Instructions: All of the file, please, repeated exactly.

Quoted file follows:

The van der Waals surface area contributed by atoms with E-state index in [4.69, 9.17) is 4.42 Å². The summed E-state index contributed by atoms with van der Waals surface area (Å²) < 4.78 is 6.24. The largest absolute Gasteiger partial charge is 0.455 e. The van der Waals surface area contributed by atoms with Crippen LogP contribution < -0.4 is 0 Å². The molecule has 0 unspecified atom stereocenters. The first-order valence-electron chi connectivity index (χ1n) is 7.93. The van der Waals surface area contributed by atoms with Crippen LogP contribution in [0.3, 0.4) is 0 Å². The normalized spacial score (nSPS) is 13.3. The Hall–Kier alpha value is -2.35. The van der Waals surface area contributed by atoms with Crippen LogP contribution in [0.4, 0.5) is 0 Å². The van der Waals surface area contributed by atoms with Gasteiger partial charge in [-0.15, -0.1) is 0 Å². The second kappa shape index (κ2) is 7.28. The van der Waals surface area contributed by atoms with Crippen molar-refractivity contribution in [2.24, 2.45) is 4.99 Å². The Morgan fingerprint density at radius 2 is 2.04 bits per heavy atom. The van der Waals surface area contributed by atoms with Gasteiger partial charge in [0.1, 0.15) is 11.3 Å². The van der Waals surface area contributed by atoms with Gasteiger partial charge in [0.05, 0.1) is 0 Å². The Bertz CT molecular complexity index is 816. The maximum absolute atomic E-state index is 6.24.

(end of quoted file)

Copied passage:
The van der Waals surface area contributed by atoms with E-state index in [4.69, 9.17) is 4.42 Å². The summed E-state index contributed by atoms with van der Waals surface area (Å²) < 4.78 is 6.24. The largest absolute Gasteiger partial charge is 0.455 e. The van der Waals surface area contributed by atoms with Crippen LogP contribution < -0.4 is 0 Å². The molecule has 0 unspecified atom stereocenters. The first-order valence-electron chi connectivity index (χ1n) is 7.93. The van der Waals surface area contributed by atoms with Crippen LogP contribution in [0.3, 0.4) is 0 Å². The normalized spacial score (nSPS) is 13.3. The Hall–Kier alpha value is -2.35. The van der Waals surface area contributed by atoms with Crippen LogP contribution in [0.4, 0.5) is 0 Å². The van der Waals surface area contributed by atoms with Gasteiger partial charge in [-0.15, -0.1) is 0 Å². The second kappa shape index (κ2) is 7.28. The van der Waals surface area contributed by atoms with Crippen molar-refractivity contribution in [2.24, 2.45) is 4.99 Å². The Morgan fingerprint density at radius 2 is 2.04 bits per heavy atom. The van der Waals surface area contributed by atoms with Gasteiger partial charge in [0.1, 0.15) is 11.3 Å². The van der Waals surface area contributed by atoms with Gasteiger partial charge in [0.05, 0.1) is 0 Å². The Bertz CT molecular complexity index is 816. The maximum absolute atomic E-state index is 6.24.